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  • Author or Editor: Federico Adinolfi x
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Abstract

In his recent study on John the Baptist Joel Marcus suggests that John founded a sect that was in competition with the early Jesus movement. Marcus also suggests that John himself was a former member of the 'Qumran community'. His baptism is considered as a kind of sacrament in which the Holy Spirit was imparted. How secure are these proposals? In this discussion, we conclude that in the oldest literary witnesses – Q, Mark and Matthew – the relationship between John and Jesus is seen in terms of mutual agreement (despite Jesus’s obvious superiority) and there are no recognizable traces of serious competition with John’s disciples, even less a ‘Baptist sect’. The evidence used by Marcus to suggest that John was once a member of the ‘Qumran community’ connects John with broader patterns of thought in Second Temple Judaism, not simply sectarians at one location. That John imparted the Holy Spirit in a sacramental rite can only be supported by radically altering biblical readings. However, Marcus has suggested that in light of all this that John thought of himself not only as Elijah but as a kind of Messiah, with the role of his successor, the Coming One, being to destroy the chaff. In doing this, Marcus redesigns John as a kind of alternative Christ of Faith. However, the underlying ‘competition model’ needs to be rejected and replaced with one that sees Jesus as claiming to be a successor to John, his highly esteemed teacher.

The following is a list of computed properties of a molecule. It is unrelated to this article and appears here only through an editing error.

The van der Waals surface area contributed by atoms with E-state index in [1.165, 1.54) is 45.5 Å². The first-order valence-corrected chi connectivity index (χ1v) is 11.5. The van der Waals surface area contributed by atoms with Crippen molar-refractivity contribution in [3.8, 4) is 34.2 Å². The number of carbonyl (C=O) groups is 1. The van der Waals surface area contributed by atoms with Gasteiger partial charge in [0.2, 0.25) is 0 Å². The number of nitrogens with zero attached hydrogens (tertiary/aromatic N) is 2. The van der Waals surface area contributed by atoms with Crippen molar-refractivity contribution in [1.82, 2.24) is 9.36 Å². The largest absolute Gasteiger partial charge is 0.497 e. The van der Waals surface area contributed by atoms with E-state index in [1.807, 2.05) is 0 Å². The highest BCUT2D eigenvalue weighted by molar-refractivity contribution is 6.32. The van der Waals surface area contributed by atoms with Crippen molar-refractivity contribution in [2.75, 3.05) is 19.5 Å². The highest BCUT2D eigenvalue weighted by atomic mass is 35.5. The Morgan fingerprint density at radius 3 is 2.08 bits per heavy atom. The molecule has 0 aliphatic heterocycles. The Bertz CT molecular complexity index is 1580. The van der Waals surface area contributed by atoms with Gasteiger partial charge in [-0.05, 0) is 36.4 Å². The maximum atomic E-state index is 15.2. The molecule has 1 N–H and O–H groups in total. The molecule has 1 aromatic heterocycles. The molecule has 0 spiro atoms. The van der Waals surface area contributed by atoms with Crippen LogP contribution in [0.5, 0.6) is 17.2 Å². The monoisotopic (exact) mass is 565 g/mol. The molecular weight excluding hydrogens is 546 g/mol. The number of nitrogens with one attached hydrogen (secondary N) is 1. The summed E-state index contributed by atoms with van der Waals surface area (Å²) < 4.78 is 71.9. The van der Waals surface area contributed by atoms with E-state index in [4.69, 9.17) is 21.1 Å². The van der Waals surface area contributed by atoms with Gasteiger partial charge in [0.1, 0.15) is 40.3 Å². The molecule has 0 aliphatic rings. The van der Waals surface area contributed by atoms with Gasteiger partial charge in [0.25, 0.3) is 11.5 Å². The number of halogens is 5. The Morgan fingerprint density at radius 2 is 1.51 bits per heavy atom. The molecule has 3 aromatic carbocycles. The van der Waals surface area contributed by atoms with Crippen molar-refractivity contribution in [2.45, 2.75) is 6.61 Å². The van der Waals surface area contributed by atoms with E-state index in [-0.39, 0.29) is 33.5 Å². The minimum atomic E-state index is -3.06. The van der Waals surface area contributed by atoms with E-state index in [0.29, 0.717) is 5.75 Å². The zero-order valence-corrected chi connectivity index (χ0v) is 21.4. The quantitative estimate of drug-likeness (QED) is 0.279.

In: Journal for the Study of the Historical Jesus

Narrative criticism is not usually employed as a means of exploring historical knowledge. However, in this article it is argued that narrative patterns can be indicative of history masked by overt rhetoric. In the narrative of Jesus’ ministry in Galilee the Gospel of Mark includes the persistent presence of water, often in combination with wilderness places and crowds. This pattern replicates the same features associated with John the Baptist, creating a narrative template for Jesus continuing John’s baptism, which Mark knew to be concerned with ritual purity, and yet explicit mention of Jesus’ baptizing is avoided. Mark focuses instead on Jesus as the promised immerser in Holy Spirit, proven by his healings and exorcisms, in which purification flows outwards from him. Mark points to a historical scenario in which Jesus’ healings and exorcisms are understandable within the same purity framework that governed water immersions: they were remedies for the most stubborn cases of people who, because of their chronic ailments and disabilities, were unable to obtain the inner purity that was normally established by repentance and forgiveness of sins. Jesus then fulfils John’s prediction and continues John’s work.

In: Journal for the Study of the Historical Jesus